Interview with Fabián Perez
Fabián Perez | Argentine
Fabián Perez is an Argentine artist living in the city of Los Angeles since 1997. He left his hometown Campana, Buenos Aires at the age of 20 and began to travel the world in the searching of develop his artistic talent inherited from his mother. Over the years he has explored many different paths in his search for greater self expression and artistic truth. His tenacity and dedication have led him to be recognized at international level as one of the best portrait painters of the century and considered by the media as the best contemporary figurative artist of his generation. He has achieved important artistic recognitions internationally and his work is exhibited in exclusive galleries around the world. Fabian's art and style are unique, his art reflects passion, emotion and pure energy.
Fabian is the creator of a new style of painting that he called Neo Emotionalism. The artist expresses that this style will be recognized by the artists who at the end of a work can feel liberated and by the viewer when observing the work can feel the creation in their heart. Characterized by a dramatic narrative style and heady atmosphere, each of his works has a fascinating and unusual setting based on his own personal history.
Contemporary Art Station: Tell us about how you got started. When did you know you wanted to be an artist?
I started drawing from a very young age. People would come to my parent's house and ask me to create portraits of them.
I never thought I could make a living as a painter. I thought that artists were only dead people. So when someone asked me the price for one of my paintings, I thought, "If I can sell one I can sell all of them." That's when I really started to pursue art.
CAS: What is your process like, from initial idea to the creation of the piece? Do you usually develop the idea for a project before you find the "canvas", or vice versa?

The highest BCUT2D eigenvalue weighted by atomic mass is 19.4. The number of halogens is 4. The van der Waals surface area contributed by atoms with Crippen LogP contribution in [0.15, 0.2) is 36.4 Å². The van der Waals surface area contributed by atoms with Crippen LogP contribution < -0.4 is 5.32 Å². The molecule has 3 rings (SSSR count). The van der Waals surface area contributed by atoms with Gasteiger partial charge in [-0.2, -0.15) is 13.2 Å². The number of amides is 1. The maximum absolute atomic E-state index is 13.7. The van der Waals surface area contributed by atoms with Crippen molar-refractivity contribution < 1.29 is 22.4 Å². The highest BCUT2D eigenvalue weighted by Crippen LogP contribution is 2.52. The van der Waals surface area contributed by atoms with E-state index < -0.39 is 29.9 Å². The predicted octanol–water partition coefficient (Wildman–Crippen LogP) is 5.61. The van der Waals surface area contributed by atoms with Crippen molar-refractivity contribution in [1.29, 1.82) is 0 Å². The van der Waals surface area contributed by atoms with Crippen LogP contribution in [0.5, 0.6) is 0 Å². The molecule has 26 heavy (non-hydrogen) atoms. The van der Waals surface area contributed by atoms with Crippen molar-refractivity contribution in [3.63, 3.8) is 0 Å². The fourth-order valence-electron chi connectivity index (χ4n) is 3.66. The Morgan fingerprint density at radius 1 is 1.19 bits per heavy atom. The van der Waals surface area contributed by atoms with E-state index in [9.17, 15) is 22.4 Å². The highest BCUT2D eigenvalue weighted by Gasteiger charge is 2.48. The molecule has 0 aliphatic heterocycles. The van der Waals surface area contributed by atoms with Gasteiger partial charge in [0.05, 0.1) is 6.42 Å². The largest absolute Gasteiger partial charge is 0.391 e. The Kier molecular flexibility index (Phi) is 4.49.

To develop the idea first in my head helps me paint with more determination. The more I paint and release ideas, the more I get inspired. When you paint and release you leave room for a new inspiration.
CAS: What do you love most about your creative process?
Neo-Emotionalism starts in the moment I decide to go to my studio, that’s the prelude to that sublime, almost magical moment. I go with determination, always alone. I choose the canvas I will paint on. I study a bit where to start, since I am not methodical. I choose the colors I will use, and once I put them on my palette I start “not thinking” or concentrating on what I’m doing, and I start painting from that state of mind that deepens as I go on. The result can be compared to that of an “alchemist”, since you start with relatively cheap materials that once combined they become something precious.
CAS: What role does art and the artist play in the broader social conversation today?
I have never judged or analyzed either my technique or my subjects. When I work, I interpret what I see by exploring the essence of my creativity. I consider a painting “good” when it is genuine, and when it portrays the emotions of the artist through his work. Art should not be defined by its meaning, but by what it expresses. Many times, we don’t know what an artist wants to say in his work, yet we have a personal response to it which may be very strong. I would like my work to be appreciated by people with or without art knowledge.
CAS: Name a few of your favourite artists and influences.
One of my favorite artists is Pablo Picasso because of his versatility. He was capable of painting traditionally as the academies of art requested, and at the same time, he became an inspiration to the contemporary and conceptual artists. He was constantly working and improving his skills.
CAS: What is the best advice you received as an artist?
The best advice I got was to keep practicing to develop my art. My mentor was amazed at the quality of my work, especially since I was not copying from anything, it was all from my imagination. He encouraged me to paint.
CAS: When did you discover your voice as an artist?
I have always painted from my imagination and my own path. I have always been influenced by the memory of my parents and childhood. My childhood together with the influence of my life experiences, has shaped me into the artist that I am today. I continue to grow and develop technique though practice and determination.
CAS: What advice would you give to emerging artists trying to find their own?
Art is an expression of emotion through some technique. When a painter transmits his emotions and feelings to the canvas, and one of those emotions is love, he paints even better. Clear goals, discipline and self-confidence. The more of these qualities an artist can gather, the further they will be able to go.
Thank you Fabián!